After reading The Chocolate Thief, the first book in the Amour et Chocolat series, Laura Florand earned a place in my auto-buy aOriginaly posted here.
After reading The Chocolate Thief, the first book in the Amour et Chocolat series, Laura Florand earned a place in my auto-buy author list. She was generous enough to send me the ebook for the novella Turning Up the Heat. This installment is different from the rest of her books because it's part of another series set in Provence called La Vie en Roses. The Chocolate Rose ties both the Amour et Chocolat and La Vie en Roses series together. Having said that, Turning Up the Heat is still very much about food, a theme that is consistent in all of Laura Florand's books. Daniel is a celebrity chef, one who manages a famous restaurant and has numerous TV engagements, while his wife Lea is his supportive manager. They fell in love as teenagers and got married soon after, the story is set after they've been married for more than ten years. I liked that this novella went in a different direction than usual - instead of giving us a couple about to start a relationship, Laura shows us how difficult marriage can get even though the love is obviously still there. Every marriage has its own problems and when husband and wife both lead busy lives, lack of communication is definitely an issue. After everything they've been through together, I was rooting for Daniel and Lea to figure things out so they can have a happy ending....more
Novel Gossip is a new feature that my good friend Michelle and I started a few months ago. Our inaugural post was The Chocolate Rose by Laura Florand.Novel Gossip is a new feature that my good friend Michelle and I started a few months ago. Our inaugural post was The Chocolate Rose by Laura Florand. We both loved Code Name Verity by Elizabeth Wein (my review, Michelle's review) last year so Rose Under Fire was one of our most anticipated reads this year. Since it's a book set in a concentration camp, we were pretty sure that it would be heartbreaking and that it would be a good idea to read this together so we can provide moral support as we go along. Click here to read our thoughts about this historical fiction novel. While we did our best to refrain from putting in spoilers, it's pretty hard to have an in depth discussion without going into some of the things that happened within the book. If you'd rather go into Rose Under Fire without prior knowledge of its contents, then feel free to skip our discussion (although we hope you'd drop by after finishing the book)....more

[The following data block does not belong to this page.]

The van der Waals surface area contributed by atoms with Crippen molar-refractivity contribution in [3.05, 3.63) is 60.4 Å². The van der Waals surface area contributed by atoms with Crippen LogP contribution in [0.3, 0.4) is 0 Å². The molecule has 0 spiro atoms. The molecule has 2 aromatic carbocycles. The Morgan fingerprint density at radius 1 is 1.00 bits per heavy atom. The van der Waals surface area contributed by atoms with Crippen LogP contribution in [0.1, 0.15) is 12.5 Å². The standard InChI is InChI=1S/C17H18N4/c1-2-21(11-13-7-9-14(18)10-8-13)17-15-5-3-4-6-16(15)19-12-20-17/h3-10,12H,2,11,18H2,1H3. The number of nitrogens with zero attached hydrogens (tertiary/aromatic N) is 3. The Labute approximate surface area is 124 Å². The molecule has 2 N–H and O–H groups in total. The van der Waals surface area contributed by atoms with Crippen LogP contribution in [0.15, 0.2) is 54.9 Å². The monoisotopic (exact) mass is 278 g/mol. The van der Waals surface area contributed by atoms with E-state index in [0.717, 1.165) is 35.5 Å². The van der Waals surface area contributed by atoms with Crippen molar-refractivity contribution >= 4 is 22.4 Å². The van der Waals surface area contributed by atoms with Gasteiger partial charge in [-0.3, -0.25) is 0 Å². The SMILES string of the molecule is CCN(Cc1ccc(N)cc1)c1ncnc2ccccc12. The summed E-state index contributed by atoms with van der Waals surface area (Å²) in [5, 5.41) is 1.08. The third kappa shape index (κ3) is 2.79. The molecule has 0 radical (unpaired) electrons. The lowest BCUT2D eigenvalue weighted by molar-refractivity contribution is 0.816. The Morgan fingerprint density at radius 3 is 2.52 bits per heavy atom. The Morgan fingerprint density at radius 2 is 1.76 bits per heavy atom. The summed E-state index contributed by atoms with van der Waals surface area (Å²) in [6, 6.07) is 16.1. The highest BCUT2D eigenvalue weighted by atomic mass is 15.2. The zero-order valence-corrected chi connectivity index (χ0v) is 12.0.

Thank you so much to my friend Maggie of Young Adult Anonymous for giving me a signed copy of Amy Spalding's debut novel, The ROriginally posted here.
Thank you so much to my friend Maggie of Young Adult Anonymous for giving me a signed copy of Amy Spalding's debut novel, The Reece Malcolm List. I kept hearing good things about this contemporary YA novel so I was pretty excited to read it.